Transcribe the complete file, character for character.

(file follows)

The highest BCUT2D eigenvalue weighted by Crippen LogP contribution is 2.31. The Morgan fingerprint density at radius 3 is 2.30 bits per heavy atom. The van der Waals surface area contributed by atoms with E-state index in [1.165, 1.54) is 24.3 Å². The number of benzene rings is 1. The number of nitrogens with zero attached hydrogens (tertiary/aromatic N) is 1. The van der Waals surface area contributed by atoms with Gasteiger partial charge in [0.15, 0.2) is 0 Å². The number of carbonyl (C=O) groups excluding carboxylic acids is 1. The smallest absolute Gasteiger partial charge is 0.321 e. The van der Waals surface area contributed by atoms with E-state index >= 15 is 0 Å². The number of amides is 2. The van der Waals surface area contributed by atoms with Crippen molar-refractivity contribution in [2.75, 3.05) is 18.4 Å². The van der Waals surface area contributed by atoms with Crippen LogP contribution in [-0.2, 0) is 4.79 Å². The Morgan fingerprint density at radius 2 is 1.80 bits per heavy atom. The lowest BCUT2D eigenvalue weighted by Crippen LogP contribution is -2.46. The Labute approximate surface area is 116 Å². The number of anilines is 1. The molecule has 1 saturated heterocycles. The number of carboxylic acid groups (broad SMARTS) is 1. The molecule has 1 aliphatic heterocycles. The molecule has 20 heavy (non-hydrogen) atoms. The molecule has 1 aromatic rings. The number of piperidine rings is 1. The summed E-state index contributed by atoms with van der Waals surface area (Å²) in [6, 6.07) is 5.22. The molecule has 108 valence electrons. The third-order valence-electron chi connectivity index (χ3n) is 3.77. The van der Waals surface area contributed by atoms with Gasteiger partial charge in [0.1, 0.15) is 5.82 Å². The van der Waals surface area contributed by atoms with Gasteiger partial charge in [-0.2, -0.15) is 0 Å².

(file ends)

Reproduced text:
The highest BCUT2D eigenvalue weighted by Crippen LogP contribution is 2.31. The Morgan fingerprint density at radius 3 is 2.30 bits per heavy atom. The van der Waals surface area contributed by atoms with E-state index in [1.165, 1.54) is 24.3 Å². The number of benzene rings is 1. The number of nitrogens with zero attached hydrogens (tertiary/aromatic N) is 1. The van der Waals surface area contributed by atoms with Gasteiger partial charge in [0.15, 0.2) is 0 Å². The number of carbonyl (C=O) groups excluding carboxylic acids is 1. The smallest absolute Gasteiger partial charge is 0.321 e. The van der Waals surface area contributed by atoms with E-state index >= 15 is 0 Å². The number of amides is 2. The van der Waals surface area contributed by atoms with Crippen molar-refractivity contribution in [2.75, 3.05) is 18.4 Å². The van der Waals surface area contributed by atoms with Crippen LogP contribution in [-0.2, 0) is 4.79 Å². The Morgan fingerprint density at radius 2 is 1.80 bits per heavy atom. The lowest BCUT2D eigenvalue weighted by Crippen LogP contribution is -2.46. The Labute approximate surface area is 116 Å². The number of anilines is 1. The molecule has 1 saturated heterocycles. The number of carboxylic acid groups (broad SMARTS) is 1. The molecule has 1 aliphatic heterocycles. The molecule has 20 heavy (non-hydrogen) atoms. The molecule has 1 aromatic rings. The number of piperidine rings is 1. The summed E-state index contributed by atoms with van der Waals surface area (Å²) in [6, 6.07) is 5.22. The molecule has 108 valence electrons. The third-order valence-electron chi connectivity index (χ3n) is 3.77. The van der Waals surface area contributed by atoms with Gasteiger partial charge in [0.1, 0.15) is 5.82 Å². The van der Waals surface area contributed by atoms with Gasteiger partial charge in [-0.2, -0.15) is 0 Å².